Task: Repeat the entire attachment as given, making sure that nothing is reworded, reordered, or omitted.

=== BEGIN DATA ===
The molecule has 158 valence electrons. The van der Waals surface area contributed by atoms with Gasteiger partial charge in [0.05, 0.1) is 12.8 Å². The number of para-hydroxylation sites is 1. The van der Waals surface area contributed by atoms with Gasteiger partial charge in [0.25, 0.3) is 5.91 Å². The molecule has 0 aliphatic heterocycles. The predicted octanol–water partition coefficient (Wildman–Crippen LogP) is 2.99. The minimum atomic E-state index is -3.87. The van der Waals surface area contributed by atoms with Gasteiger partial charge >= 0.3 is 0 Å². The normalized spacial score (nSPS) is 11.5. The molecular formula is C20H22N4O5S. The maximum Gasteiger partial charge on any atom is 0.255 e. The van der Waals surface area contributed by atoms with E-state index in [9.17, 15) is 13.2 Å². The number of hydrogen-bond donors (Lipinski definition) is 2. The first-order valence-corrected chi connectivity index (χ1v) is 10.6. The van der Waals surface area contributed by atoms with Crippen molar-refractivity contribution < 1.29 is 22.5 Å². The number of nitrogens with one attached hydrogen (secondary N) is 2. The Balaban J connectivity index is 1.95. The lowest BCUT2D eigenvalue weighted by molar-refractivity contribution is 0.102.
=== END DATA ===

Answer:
The molecule has 158 valence electrons. The van der Waals surface area contributed by atoms with Gasteiger partial charge in [0.05, 0.1) is 12.8 Å². The number of para-hydroxylation sites is 1. The van der Waals surface area contributed by atoms with Gasteiger partial charge in [0.25, 0.3) is 5.91 Å². The molecule has 0 aliphatic heterocycles. The predicted octanol–water partition coefficient (Wildman–Crippen LogP) is 2.99. The minimum atomic E-state index is -3.87. The van der Waals surface area contributed by atoms with Gasteiger partial charge >= 0.3 is 0 Å². The normalized spacial score (nSPS) is 11.5. The molecular formula is C20H22N4O5S. The maximum Gasteiger partial charge on any atom is 0.255 e. The van der Waals surface area contributed by atoms with E-state index in [9.17, 15) is 13.2 Å². The number of hydrogen-bond donors (Lipinski definition) is 2. The first-order valence-corrected chi connectivity index (χ1v) is 10.6. The van der Waals surface area contributed by atoms with Crippen molar-refractivity contribution < 1.29 is 22.5 Å². The number of nitrogens with one attached hydrogen (secondary N) is 2. The Balaban J connectivity index is 1.95. The lowest BCUT2D eigenvalue weighted by molar-refractivity contribution is 0.102.